Two US hikers, Josh Fattal and Shane Bauer, have been freed from Tehran’s Evin prison in Iran after $1 million bail was paid.
Accused of spying, the men were arrested when they apparently strayed along the unmarked Iran–Iraq border in July 2009, and were recently sentenced to eight years in prison. Arrested with them was a third US hiker, Sarah Shourd, released in 2010 on medical grounds. All three have denied the charges.
The two hikers were bailed and their sentences commuted. Their Iranian attorney, Masoud Shafiei, stated Oman provided the bail.
The two arrived in Muscat, Oman late Wednesday, where they were met by waiting family members as well as fellow hiker Sarah Shourd.
United States Navy warship USS Vincennes shot down Iran Air Flight 655 over the Strait of Hormuz, toward the end of the Iran-Iraq War, killing all 290 people aboard.
The aircraft, an Airbus A300B2 operated by Iran Air, was flying from Bandar Abbas, Iran, to Dubai, UAE, when it was destroyed by the U.S. Navy’s guided missile cruiser USS Vincennes.
It was the highest death toll of any aviation incident in the Indian Ocean and the highest death toll of any incident involving an Airbus A300 anywhere in the world. Vincennes was traversing the Straits of Hormuz, inside Iranian territorial waters, at the time of the attack IR655 was within Iranian airspace.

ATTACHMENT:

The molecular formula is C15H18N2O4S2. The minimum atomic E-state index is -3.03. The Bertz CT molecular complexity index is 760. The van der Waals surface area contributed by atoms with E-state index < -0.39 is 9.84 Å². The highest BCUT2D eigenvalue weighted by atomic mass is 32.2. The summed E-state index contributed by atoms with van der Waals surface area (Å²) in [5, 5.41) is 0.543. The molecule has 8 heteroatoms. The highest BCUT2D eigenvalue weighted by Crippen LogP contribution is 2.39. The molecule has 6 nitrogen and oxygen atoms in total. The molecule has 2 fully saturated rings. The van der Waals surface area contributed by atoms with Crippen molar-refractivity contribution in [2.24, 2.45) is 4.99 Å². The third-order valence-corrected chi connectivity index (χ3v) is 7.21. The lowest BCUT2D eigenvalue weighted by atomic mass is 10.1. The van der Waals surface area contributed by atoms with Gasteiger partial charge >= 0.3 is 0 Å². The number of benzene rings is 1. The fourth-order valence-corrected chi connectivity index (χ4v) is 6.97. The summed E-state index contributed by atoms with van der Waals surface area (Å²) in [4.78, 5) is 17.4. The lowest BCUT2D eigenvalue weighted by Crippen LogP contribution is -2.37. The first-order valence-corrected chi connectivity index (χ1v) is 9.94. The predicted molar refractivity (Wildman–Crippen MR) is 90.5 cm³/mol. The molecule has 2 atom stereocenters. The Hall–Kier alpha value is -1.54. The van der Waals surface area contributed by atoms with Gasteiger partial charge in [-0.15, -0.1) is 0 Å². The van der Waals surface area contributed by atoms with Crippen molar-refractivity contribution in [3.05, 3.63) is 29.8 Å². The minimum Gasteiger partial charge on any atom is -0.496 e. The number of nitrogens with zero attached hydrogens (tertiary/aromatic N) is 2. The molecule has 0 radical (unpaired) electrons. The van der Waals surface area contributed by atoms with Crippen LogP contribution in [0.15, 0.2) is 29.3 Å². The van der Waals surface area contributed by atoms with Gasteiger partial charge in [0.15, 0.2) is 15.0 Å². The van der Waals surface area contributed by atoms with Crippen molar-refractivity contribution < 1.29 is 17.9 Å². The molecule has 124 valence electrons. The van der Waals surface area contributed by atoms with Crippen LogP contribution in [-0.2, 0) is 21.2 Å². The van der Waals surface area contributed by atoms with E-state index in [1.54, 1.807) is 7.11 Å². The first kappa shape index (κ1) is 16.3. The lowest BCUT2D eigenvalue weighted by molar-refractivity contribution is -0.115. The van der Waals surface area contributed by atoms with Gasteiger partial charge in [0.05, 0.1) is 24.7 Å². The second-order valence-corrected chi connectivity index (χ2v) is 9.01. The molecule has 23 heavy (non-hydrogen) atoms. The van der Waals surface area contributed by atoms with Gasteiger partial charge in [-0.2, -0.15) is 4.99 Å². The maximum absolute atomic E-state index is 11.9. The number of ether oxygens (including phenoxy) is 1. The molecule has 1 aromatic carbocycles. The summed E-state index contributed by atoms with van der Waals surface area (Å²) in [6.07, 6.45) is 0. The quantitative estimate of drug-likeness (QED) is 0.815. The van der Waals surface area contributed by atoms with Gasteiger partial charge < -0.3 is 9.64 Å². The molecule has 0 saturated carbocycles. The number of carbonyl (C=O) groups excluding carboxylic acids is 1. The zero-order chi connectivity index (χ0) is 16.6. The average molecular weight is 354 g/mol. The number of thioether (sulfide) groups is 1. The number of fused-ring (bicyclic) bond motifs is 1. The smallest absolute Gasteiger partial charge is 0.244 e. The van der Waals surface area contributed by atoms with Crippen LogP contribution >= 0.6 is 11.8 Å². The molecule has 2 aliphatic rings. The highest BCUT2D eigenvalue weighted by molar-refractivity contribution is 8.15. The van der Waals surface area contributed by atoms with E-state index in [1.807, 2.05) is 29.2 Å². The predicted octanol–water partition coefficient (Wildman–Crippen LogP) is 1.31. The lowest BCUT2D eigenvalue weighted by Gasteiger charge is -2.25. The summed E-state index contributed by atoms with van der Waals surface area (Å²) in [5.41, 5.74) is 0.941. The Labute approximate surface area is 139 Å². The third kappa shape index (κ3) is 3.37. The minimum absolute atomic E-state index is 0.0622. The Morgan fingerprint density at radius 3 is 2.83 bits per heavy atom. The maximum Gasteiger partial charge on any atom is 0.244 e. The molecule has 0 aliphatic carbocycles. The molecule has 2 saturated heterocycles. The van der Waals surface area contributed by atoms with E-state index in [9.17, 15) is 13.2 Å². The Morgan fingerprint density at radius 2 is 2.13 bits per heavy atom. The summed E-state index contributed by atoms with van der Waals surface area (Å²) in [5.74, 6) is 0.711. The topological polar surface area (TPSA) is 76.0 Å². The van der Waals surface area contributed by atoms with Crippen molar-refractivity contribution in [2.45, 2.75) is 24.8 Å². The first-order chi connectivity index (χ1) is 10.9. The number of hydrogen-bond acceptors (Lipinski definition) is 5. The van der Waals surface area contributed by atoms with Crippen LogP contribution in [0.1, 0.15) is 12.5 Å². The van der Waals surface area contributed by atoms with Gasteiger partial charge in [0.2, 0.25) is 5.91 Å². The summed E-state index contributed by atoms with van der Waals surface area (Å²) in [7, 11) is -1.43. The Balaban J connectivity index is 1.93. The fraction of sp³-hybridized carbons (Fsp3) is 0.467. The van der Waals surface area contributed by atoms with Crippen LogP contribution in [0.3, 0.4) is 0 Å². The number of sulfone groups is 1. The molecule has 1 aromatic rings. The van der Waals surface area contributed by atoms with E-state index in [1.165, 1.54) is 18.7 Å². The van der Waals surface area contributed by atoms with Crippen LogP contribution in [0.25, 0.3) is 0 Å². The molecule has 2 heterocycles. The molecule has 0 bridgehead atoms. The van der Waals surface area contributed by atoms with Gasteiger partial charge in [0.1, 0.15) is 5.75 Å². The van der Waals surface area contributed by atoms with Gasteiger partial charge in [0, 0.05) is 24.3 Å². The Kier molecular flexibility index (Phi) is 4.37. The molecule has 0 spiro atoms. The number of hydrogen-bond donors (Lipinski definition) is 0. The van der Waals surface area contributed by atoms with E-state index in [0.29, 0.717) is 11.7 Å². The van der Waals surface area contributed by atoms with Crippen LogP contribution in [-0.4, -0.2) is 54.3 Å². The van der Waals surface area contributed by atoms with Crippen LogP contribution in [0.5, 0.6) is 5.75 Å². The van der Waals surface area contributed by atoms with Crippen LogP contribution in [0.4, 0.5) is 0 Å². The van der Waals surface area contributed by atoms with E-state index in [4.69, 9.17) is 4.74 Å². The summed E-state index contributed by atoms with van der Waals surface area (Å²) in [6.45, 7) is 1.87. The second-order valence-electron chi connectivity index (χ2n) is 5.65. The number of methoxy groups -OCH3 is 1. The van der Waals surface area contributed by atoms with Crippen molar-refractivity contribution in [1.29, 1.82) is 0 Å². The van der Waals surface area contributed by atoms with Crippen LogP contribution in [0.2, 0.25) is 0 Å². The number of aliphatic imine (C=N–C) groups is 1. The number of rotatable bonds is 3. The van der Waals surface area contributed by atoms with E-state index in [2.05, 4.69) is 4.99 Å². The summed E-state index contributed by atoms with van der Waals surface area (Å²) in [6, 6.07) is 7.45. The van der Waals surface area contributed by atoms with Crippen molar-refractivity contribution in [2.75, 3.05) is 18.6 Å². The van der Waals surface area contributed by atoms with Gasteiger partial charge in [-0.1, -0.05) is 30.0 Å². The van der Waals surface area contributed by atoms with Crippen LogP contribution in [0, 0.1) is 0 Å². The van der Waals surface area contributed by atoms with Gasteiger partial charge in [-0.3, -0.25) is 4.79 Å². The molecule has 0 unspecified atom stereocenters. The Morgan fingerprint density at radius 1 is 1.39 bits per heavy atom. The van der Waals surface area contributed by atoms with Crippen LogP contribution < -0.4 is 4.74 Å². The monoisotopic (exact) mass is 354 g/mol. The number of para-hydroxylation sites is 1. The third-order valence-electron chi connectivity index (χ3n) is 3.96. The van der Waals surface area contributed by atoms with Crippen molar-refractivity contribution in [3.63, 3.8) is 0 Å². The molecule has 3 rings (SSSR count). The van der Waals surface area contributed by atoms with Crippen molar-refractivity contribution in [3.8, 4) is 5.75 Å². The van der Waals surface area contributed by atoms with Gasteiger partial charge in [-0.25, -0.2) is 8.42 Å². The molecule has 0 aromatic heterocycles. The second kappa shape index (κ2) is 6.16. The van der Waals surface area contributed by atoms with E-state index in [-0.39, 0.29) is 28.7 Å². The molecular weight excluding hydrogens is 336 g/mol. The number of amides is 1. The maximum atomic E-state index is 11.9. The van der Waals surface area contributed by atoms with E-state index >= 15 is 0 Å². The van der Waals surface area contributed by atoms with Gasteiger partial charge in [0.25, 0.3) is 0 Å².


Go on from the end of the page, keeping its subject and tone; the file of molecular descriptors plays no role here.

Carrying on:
According to the US government, the crew mistakenly identified the Iranian Airbus A300 as an attacking F-14 Tomcat fighter. Read More…
Iran, Turkey, and Brazil emerged with an agreement yesterday from talks regarding Iran’s nuclear program.
The eighteen-hour discussion in Tehran yesterday included Brazilian president Luiz Inacio Lula da Silva, who acted as a neutral broker in the deal.
Lula da Silva also visited Ayatollah Ali Khamenei, the supreme leader of Iran, although only Iranian president Mahmoud Ahmadinejad was actively involved in the talks.
Prior to the meeting, many had thought the chance of an agreement slim. Iran, however, seemed to be open to new ideas. Iranian atomic director Ali Akbar Salehi said Saturday that “things are moving along positively” in regard to such proposals. Iran had originally refused to trade its uranium, but seemed to indicate last week that it had changed its mind. Read More…
US Defense Secretary Robert Gates, along with Israeli defense minister Ehud Barak, warned yesterday that that the guerrilla group Hezbollah was in possession of more weapons than some governments.
Gates, after meeting with Barak, said that both Syria and Iran were responsible for providing weapons of “ever increasing capability” to Hezbollah, although he declined to confirm that the group had gained possession of ballistic missiles called Scuds.”
Barak said that missiles owned by Hezbollah had the potential to “disrupt the very delicate balance in Lebanon,” although he stated that a military conflict as a result of the transfer of weapons to Hezbollah was unlikely.
He said that “We [Israel] do not intend to provoke any kind of major collision in Lebanon, or vis-a-vis Syria,” though he added that “we are watching closely these developments and think that they do not contribute to stability in the region.” Read More…